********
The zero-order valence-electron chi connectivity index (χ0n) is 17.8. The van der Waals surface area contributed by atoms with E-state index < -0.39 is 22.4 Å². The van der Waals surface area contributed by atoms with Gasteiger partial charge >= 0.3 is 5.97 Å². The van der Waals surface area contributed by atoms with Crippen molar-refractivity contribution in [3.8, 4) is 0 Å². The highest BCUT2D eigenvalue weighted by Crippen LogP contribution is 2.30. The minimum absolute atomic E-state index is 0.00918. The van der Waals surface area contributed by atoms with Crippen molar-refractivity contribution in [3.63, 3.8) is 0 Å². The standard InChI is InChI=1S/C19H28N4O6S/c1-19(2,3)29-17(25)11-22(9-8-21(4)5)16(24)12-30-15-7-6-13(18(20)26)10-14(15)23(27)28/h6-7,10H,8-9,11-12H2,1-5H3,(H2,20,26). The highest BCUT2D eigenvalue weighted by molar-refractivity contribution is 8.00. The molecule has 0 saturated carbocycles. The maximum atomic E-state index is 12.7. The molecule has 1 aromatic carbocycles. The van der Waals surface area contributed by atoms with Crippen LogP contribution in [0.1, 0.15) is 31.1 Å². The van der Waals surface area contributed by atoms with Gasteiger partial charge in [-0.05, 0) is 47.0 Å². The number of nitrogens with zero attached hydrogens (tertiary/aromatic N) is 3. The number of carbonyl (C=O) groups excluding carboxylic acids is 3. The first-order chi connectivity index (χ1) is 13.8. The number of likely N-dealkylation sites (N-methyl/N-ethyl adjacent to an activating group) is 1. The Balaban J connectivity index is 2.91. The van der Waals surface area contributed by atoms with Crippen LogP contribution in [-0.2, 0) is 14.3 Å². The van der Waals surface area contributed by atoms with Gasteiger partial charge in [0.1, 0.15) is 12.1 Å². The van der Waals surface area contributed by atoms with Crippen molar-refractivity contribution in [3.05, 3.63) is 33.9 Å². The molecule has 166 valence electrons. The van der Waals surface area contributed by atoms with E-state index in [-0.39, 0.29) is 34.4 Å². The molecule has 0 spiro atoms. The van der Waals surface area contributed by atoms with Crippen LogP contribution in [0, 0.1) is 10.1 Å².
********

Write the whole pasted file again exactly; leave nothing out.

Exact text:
The zero-order valence-electron chi connectivity index (χ0n) is 17.8. The van der Waals surface area contributed by atoms with E-state index < -0.39 is 22.4 Å². The van der Waals surface area contributed by atoms with Gasteiger partial charge >= 0.3 is 5.97 Å². The van der Waals surface area contributed by atoms with Crippen molar-refractivity contribution in [3.8, 4) is 0 Å². The highest BCUT2D eigenvalue weighted by Crippen LogP contribution is 2.30. The minimum absolute atomic E-state index is 0.00918. The van der Waals surface area contributed by atoms with Crippen molar-refractivity contribution in [3.63, 3.8) is 0 Å². The standard InChI is InChI=1S/C19H28N4O6S/c1-19(2,3)29-17(25)11-22(9-8-21(4)5)16(24)12-30-15-7-6-13(18(20)26)10-14(15)23(27)28/h6-7,10H,8-9,11-12H2,1-5H3,(H2,20,26). The highest BCUT2D eigenvalue weighted by molar-refractivity contribution is 8.00. The molecule has 0 saturated carbocycles. The maximum atomic E-state index is 12.7. The molecule has 1 aromatic carbocycles. The van der Waals surface area contributed by atoms with Crippen LogP contribution in [0.1, 0.15) is 31.1 Å². The van der Waals surface area contributed by atoms with Gasteiger partial charge in [-0.05, 0) is 47.0 Å². The number of nitrogens with zero attached hydrogens (tertiary/aromatic N) is 3. The number of carbonyl (C=O) groups excluding carboxylic acids is 3. The first-order chi connectivity index (χ1) is 13.8. The number of likely N-dealkylation sites (N-methyl/N-ethyl adjacent to an activating group) is 1. The Balaban J connectivity index is 2.91. The van der Waals surface area contributed by atoms with Crippen LogP contribution in [-0.2, 0) is 14.3 Å². The van der Waals surface area contributed by atoms with Gasteiger partial charge in [0.1, 0.15) is 12.1 Å². The van der Waals surface area contributed by atoms with Crippen molar-refractivity contribution in [3.05, 3.63) is 33.9 Å². The molecule has 166 valence electrons. The van der Waals surface area contributed by atoms with E-state index in [-0.39, 0.29) is 34.4 Å². The molecule has 0 spiro atoms. The van der Waals surface area contributed by atoms with Crippen LogP contribution in [0, 0.1) is 10.1 Å².